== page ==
While gill rakers have no role in gas exchange, the predominant function of gills, they do perform an equally important function for filter-feeding fish – food acquisition. These bony projections serve as a sieve to trap food particles. They vary greatly in length and number and these characteristic differences have evolved with different feeding strategies for fish. A plankton feeder, for example, such as American Shad Alosa sapidissima, has very tightly-packed, comb-like, gill rakers to efficiently filter their food from the water column. An omnivore or piscivore, on the other hand, has shorter, more widely-spaced gill rakers, better for larger prey items. In fact, the morphology of gill rakers is so diverse that they are often used as a taxonomic tool to identify and classify fish species (e.g., gill raker counts can differentiate species on a dichotomous key).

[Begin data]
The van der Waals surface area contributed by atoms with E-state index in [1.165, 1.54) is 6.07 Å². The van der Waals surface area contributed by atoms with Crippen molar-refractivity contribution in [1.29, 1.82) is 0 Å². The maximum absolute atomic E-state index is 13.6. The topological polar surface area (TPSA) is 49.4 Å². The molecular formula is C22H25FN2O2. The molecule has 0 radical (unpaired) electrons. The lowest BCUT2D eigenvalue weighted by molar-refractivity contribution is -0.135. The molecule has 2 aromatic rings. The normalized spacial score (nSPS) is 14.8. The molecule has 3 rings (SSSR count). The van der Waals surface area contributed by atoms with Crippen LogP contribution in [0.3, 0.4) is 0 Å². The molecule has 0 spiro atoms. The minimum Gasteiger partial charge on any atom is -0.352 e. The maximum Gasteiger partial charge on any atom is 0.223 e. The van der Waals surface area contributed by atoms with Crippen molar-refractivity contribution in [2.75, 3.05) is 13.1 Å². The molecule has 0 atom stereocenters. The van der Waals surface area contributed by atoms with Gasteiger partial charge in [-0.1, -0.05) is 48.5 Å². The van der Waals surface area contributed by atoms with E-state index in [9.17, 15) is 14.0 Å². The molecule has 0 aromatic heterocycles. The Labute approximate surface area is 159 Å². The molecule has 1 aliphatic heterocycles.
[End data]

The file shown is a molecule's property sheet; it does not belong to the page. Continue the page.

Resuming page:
A meristic is a countable trait, such as number of gill rakers or number of dorsal fin spines. Morphometrics examines the size and shape using a measurable trait, such as standard length or wet weight, which can be gauged as a length, mass, angle or ratio of other measurements. Meristic traits and morphometrics are often used to classify taxa, sometimes down to the species level or sub-species level. In dichotomous keys, these counts and measurements can help identify a particular species of fish. Prior to modern genetic techniques, meristics and morphometrics were the principal foundation for fish taxonomy and systematics. Even today, meristics and morphometrics are commonly used for species identification and ground-truthing genetic analyses with phenotypic traits.